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Guidelines & Requirements to Get Into a Fraternity

by Jake Shore

For decades fraternities have been an integral part of the college experience. Even though there are general, overarching stigmas and reputations associated with the fraternal experience that range from myths to realities, there are several qualities that almost all fraternities possess. No college or university is exactly alike, and there are a great number of different fraternities, but there are some general guidelines that most undergraduate institutions require in order for you to get into a fraternity.

Enrollment

Regardless of the fraternity you approach, whether it’s Tau Kappa Epsilon, Theta Chi, Delta Nu or any other, you’re going to be told that in order to be eligible to join you need to be enrolled in the college where the fraternity is located. For example, if you’re interested in joining the Epsilon Sigma chapter of Theta Chi fraternity at Wagner College, the brothers of Epsilon Sigma will tell you that you must be fully enrolled at Wagner College to pledge.

Grade Point Average

The vast majority of fraternities have a grade point average requirement for potential brothers. This does vary, and the more prestigious the fraternity and school the higher it can be assumed your GPA will have to be to join. For example, Washington State University requires that potential fraternity members have at least a 3.0 GPA coming out of high school. As far as what fraternity members need to maintain, Washington State leaves that up to the fraternity chapters to decide.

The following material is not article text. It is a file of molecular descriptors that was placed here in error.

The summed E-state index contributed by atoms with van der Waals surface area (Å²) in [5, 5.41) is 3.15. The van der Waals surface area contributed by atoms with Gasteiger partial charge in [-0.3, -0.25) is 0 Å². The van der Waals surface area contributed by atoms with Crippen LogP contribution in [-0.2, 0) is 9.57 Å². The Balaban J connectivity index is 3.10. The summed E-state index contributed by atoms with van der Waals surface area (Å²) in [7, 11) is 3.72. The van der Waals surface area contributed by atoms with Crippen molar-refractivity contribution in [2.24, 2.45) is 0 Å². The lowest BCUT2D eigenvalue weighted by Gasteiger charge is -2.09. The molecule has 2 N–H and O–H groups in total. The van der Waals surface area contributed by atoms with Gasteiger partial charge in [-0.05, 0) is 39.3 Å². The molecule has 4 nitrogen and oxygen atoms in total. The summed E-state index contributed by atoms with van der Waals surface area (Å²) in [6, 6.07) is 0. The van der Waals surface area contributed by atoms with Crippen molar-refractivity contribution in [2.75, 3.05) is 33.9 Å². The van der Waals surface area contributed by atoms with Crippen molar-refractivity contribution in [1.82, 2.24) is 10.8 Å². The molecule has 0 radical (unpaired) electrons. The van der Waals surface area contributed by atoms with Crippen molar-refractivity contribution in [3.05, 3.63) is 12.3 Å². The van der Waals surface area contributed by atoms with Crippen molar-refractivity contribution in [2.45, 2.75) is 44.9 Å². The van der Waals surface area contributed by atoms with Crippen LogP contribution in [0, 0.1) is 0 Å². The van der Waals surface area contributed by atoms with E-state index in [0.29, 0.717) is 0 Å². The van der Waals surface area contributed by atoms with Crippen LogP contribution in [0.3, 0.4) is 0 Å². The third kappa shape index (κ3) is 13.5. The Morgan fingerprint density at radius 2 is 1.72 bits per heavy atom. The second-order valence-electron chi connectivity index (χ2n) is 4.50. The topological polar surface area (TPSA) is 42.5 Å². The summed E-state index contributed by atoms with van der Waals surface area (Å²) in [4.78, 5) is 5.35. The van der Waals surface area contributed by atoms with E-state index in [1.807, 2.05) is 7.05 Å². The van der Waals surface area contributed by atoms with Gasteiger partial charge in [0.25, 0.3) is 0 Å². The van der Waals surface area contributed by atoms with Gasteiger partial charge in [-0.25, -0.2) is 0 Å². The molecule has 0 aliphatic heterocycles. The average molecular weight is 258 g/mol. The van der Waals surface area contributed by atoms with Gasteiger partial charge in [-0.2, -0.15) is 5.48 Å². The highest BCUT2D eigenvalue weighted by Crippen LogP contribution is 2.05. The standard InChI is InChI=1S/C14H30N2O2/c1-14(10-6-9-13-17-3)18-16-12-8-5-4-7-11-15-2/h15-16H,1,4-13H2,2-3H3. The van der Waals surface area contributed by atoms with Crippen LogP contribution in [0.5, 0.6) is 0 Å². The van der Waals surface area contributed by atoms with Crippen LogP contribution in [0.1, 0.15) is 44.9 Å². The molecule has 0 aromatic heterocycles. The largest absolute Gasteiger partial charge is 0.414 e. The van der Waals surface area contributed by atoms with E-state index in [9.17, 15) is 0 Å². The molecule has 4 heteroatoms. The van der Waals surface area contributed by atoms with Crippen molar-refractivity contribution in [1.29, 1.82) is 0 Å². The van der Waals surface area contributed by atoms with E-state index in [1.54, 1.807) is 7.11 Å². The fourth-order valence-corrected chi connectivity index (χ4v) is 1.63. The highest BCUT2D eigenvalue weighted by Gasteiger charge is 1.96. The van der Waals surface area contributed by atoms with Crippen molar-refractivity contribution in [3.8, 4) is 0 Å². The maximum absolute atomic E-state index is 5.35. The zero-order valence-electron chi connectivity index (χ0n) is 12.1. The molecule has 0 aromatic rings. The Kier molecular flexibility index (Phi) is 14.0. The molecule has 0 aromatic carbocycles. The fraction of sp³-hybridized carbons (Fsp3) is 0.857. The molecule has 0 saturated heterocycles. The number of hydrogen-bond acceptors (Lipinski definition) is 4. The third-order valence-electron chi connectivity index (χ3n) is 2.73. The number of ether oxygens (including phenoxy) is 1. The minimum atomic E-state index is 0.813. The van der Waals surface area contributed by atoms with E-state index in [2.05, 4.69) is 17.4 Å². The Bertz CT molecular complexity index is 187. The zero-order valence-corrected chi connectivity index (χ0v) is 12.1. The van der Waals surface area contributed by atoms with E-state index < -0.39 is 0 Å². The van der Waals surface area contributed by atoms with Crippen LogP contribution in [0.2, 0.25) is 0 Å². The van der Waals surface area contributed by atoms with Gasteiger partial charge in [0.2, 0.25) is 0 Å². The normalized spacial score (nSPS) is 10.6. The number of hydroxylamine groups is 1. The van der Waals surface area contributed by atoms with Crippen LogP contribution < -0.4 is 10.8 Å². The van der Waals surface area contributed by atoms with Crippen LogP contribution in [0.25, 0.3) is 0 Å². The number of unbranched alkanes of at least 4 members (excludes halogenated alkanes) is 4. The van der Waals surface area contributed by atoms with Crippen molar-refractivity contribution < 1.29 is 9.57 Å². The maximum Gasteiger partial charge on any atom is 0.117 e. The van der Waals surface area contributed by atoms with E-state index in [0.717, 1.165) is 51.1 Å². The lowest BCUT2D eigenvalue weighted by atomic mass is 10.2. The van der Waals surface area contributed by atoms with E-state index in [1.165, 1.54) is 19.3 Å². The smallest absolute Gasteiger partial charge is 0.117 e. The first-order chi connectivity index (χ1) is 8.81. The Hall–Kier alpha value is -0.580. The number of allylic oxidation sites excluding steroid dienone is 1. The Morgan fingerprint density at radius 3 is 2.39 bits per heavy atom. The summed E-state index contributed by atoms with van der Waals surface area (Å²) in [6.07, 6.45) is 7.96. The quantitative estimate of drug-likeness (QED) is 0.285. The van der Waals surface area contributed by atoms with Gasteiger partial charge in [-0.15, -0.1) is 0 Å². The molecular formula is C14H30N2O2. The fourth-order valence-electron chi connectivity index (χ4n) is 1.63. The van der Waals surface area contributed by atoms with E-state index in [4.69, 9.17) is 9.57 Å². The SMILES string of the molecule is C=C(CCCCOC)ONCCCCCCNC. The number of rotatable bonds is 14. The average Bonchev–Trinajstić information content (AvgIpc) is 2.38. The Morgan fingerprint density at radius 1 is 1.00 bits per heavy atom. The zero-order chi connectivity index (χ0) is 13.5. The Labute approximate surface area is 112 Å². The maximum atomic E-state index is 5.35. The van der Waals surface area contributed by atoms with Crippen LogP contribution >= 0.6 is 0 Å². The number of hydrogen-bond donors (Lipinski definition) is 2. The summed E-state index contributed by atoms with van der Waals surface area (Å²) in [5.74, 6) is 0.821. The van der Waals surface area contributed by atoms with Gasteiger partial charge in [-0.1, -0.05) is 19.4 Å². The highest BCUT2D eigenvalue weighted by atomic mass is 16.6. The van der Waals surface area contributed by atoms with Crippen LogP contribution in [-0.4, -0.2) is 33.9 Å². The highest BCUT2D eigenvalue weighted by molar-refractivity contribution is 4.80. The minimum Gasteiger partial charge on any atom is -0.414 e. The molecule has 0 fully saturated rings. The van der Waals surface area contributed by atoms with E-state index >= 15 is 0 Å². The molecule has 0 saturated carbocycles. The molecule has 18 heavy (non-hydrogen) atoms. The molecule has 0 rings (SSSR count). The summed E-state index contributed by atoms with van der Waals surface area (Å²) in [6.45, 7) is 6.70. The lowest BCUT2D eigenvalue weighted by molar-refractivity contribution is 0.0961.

Social Standing

Many public and private undergraduate institutions have strict social rules and expectations for students living both on and off campus. If a student has received a single or series of citations for inappropriate social behavior, the fraternity or institution at large may prohibit said student from pledging. Many colleges stipulate that a student cannot be on any kind of social probation in order to be eligible to pledge a fraternity.

Year

Even though there are colleges that allow first year students to participate in rush and eventually pledge a fraternity, there are also those that stipulate a student must be in their sophomore year or above to attend fraternity rush events. This is done to ensure students are aware of which fraternity is right for them before deciding to join, or if the fraternity experience as a whole will be productive.

About the Author

Jake Shore is an award-winning Brooklyn-based playwright, published short story writer and professor at Wagner College. His short fiction has appeared in many publications including Litro Magazine, one of London's leading literary magazines. Shore earned his MFA in creative writing from Goddard College.

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